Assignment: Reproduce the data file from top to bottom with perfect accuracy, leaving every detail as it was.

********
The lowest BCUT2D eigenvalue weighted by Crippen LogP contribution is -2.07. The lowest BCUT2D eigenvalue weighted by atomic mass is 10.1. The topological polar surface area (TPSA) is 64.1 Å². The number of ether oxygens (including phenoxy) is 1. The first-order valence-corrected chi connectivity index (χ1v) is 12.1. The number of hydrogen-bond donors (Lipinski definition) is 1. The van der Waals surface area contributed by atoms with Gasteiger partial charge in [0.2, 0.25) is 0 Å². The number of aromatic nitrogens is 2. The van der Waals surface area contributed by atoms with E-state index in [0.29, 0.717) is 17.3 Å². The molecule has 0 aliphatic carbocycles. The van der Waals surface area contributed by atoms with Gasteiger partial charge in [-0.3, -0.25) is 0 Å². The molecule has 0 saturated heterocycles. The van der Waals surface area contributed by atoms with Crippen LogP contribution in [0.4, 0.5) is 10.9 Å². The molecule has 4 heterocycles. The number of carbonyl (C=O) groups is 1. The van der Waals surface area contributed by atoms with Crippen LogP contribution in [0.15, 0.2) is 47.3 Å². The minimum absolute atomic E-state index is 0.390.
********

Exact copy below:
The lowest BCUT2D eigenvalue weighted by Crippen LogP contribution is -2.07. The lowest BCUT2D eigenvalue weighted by atomic mass is 10.1. The topological polar surface area (TPSA) is 64.1 Å². The number of ether oxygens (including phenoxy) is 1. The first-order valence-corrected chi connectivity index (χ1v) is 12.1. The number of hydrogen-bond donors (Lipinski definition) is 1. The van der Waals surface area contributed by atoms with Gasteiger partial charge in [0.2, 0.25) is 0 Å². The number of aromatic nitrogens is 2. The van der Waals surface area contributed by atoms with E-state index in [0.29, 0.717) is 17.3 Å². The molecule has 0 aliphatic carbocycles. The van der Waals surface area contributed by atoms with Gasteiger partial charge in [-0.3, -0.25) is 0 Å². The molecule has 0 saturated heterocycles. The van der Waals surface area contributed by atoms with Crippen LogP contribution in [0.4, 0.5) is 10.9 Å². The molecule has 4 heterocycles. The number of carbonyl (C=O) groups is 1. The van der Waals surface area contributed by atoms with Crippen LogP contribution in [0.15, 0.2) is 47.3 Å². The minimum absolute atomic E-state index is 0.390.